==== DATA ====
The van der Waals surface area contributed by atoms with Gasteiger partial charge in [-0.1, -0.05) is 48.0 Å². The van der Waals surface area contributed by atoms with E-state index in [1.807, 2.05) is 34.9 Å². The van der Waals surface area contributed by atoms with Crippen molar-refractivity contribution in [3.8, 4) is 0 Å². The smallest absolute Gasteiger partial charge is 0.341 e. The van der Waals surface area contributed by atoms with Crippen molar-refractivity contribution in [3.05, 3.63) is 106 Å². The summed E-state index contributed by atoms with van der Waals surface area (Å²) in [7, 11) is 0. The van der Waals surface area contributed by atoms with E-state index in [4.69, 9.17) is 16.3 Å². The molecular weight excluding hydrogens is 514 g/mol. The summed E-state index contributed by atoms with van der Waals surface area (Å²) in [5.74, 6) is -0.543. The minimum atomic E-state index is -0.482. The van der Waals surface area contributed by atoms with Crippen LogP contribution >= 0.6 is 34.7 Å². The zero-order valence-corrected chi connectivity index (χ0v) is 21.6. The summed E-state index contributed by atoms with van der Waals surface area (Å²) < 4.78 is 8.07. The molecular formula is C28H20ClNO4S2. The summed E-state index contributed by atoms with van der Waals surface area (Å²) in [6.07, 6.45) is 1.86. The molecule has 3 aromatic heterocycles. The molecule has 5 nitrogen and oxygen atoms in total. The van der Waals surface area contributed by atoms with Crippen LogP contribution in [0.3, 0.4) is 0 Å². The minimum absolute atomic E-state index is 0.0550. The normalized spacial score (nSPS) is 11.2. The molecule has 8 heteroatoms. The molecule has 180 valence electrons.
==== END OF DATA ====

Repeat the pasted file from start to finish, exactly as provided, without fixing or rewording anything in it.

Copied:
The van der Waals surface area contributed by atoms with Gasteiger partial charge in [-0.1, -0.05) is 48.0 Å². The van der Waals surface area contributed by atoms with E-state index in [1.807, 2.05) is 34.9 Å². The van der Waals surface area contributed by atoms with Crippen molar-refractivity contribution in [3.8, 4) is 0 Å². The smallest absolute Gasteiger partial charge is 0.341 e. The van der Waals surface area contributed by atoms with Crippen molar-refractivity contribution in [3.05, 3.63) is 106 Å². The summed E-state index contributed by atoms with van der Waals surface area (Å²) in [7, 11) is 0. The van der Waals surface area contributed by atoms with E-state index in [4.69, 9.17) is 16.3 Å². The molecular weight excluding hydrogens is 514 g/mol. The summed E-state index contributed by atoms with van der Waals surface area (Å²) in [5.74, 6) is -0.543. The minimum atomic E-state index is -0.482. The van der Waals surface area contributed by atoms with Crippen LogP contribution >= 0.6 is 34.7 Å². The zero-order valence-corrected chi connectivity index (χ0v) is 21.6. The summed E-state index contributed by atoms with van der Waals surface area (Å²) < 4.78 is 8.07. The molecular formula is C28H20ClNO4S2. The summed E-state index contributed by atoms with van der Waals surface area (Å²) in [6.07, 6.45) is 1.86. The molecule has 3 aromatic heterocycles. The molecule has 5 nitrogen and oxygen atoms in total. The van der Waals surface area contributed by atoms with Crippen LogP contribution in [0.3, 0.4) is 0 Å². The minimum absolute atomic E-state index is 0.0550. The normalized spacial score (nSPS) is 11.2. The molecule has 8 heteroatoms. The molecule has 180 valence electrons.